Today, conservative American voters wonder why the Republican politicians that they elect never seem to make the government smaller or less intrusive. They refer to elected Republicans who consistently grow the size and power of the government as “RINOS” (Republicans In Name Only). They believe these politicians are not “true conservatives,” because while they may belong to the Republican Party, they do not adhere to the principles of an underlying conservative philosophy that they imagine to exist. They are wrong. Newt Gingrich, Rick Santorum, George Bush, and the rest of the establishment Republicans are the true conservatives. The American voters identifying themselves as conservatives are really libertarians  – they just don’t know it yet.

Go to any Tea Party rally. This is where you will supposedly find “radical conservatives,” but you won’t find them carrying any signs quoting Alexander Hamilton. You won’t find speakers extolling the virtues of government spending on infrastructure. Instead, you see signs quoting Thomas Jefferson and speakers mocking the many “bridges to nowhere” that have resulted from attempting to put Hamilton’s conservative ideas into practice.

The one inconsistency is the Tea Party’s support of the U.S. government’s military empire. This false note in the otherwise libertarian movement is the result of cultural confusion. These conservatives don’t yet realize that they aren’t really conservatives. They are libertarians, and the warfare state is inconsistent with the rest of their philosophy. They support it because they have been told all of their lives that it is the conservative position, which it is. However, limited government, inalienable rights, free markets, and individual liberty are not.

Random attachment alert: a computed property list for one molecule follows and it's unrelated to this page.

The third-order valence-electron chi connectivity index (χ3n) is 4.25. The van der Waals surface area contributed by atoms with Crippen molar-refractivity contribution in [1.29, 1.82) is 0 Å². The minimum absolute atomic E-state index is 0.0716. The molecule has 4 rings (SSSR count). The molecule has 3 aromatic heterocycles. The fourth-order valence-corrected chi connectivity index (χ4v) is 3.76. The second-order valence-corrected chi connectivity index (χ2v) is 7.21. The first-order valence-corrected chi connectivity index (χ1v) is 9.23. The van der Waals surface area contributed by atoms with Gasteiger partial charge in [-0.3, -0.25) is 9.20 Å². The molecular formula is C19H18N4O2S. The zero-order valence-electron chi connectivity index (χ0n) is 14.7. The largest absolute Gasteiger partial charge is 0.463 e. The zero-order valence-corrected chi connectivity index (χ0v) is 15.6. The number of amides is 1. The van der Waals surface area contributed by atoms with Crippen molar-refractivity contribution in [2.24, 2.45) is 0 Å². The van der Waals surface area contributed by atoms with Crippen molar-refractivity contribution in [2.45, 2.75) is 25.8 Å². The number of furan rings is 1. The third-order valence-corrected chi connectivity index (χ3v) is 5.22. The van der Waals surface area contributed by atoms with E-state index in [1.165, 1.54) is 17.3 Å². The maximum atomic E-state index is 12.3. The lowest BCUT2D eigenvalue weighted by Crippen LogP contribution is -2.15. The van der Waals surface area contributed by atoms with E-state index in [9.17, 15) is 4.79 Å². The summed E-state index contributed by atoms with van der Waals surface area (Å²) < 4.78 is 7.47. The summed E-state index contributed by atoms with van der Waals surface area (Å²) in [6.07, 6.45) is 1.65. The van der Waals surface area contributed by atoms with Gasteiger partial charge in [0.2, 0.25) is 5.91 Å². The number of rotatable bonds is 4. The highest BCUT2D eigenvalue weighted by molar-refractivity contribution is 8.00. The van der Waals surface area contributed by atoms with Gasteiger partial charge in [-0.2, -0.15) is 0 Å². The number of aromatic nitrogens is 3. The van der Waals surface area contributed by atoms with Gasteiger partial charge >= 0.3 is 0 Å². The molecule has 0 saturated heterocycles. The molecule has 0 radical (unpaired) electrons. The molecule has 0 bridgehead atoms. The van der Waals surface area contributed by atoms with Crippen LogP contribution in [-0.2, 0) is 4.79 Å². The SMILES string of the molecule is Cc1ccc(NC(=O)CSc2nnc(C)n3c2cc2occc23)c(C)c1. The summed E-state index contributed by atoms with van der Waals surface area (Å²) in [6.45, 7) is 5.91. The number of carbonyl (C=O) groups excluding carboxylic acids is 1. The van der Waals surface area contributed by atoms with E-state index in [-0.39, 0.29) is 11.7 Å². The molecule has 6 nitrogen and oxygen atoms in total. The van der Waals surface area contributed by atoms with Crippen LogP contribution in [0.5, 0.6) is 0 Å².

Contrary to Rick Santorum’s assertion that no society based upon radical individualism has ever succeeded, the libertarian, radically individualist principles upon which the United States was founded were precisely why it succeeded so spectacularly. It was libertarianism that made America different from any society before or since – what made it the “shining city on the hill” as Santorum calls it. It was the collectivist conservative philosophy that helped bring it down – with a lot of help from a third philosophical movement called Progressivism. Neither more conservatism nor more progressivism – nor any combination of the two – can solve the problems that America faces today. If Americans want to see liberty and prosperity restored in the United States, then restoring libertarianism is their only hope.

Tom Mullen is the author of A Return to Common Sense: Reawakening Liberty in the Inhabitants of America.

Comments

  1. Interesting points Tom, but lets really look at history and authoritarians and supposed educated in LAW. So many of the Founders and oppositions believed that the authorities could only be placed by LAWS. Even the constitution is considered a legal Document. This being the crime because the ignorants pretending education at all were clueless. Except Thomas Jefferson who was also as educated saw things from a different prospective because no one puts together a Declaration of Independence like this based on law, no one. Law has never looked at Life as the basis but rather authority as the basis and who in Gods creation is the authority? Educated lawyers of course.

    But the truth is Life has authority over its SELF, that no other life is or was given authority over another (in the Words of William Schooler to you today) if you object show me, show which life has more authority than another? Next is acts, acts are the truths of the deciding factor or those choosing something and acting upon it. The acts going against life are what acts? Dominance, Authority, Secrecy?

    One of the things I was able to recognize about Thomas Jefferson is that he over others used whats called observation of cause and effect and he knew without question for Life to do what it does “pursue idea that support life” liberty had to be in place to be free of dominance and false authority. This was actually genius because not only was it the whole truth but does the act of supporting life itself, no way!

    Way, and is this simple, by using this basis in which to decide with or on would be the law of nature as intended by God and all life, which are connected you know.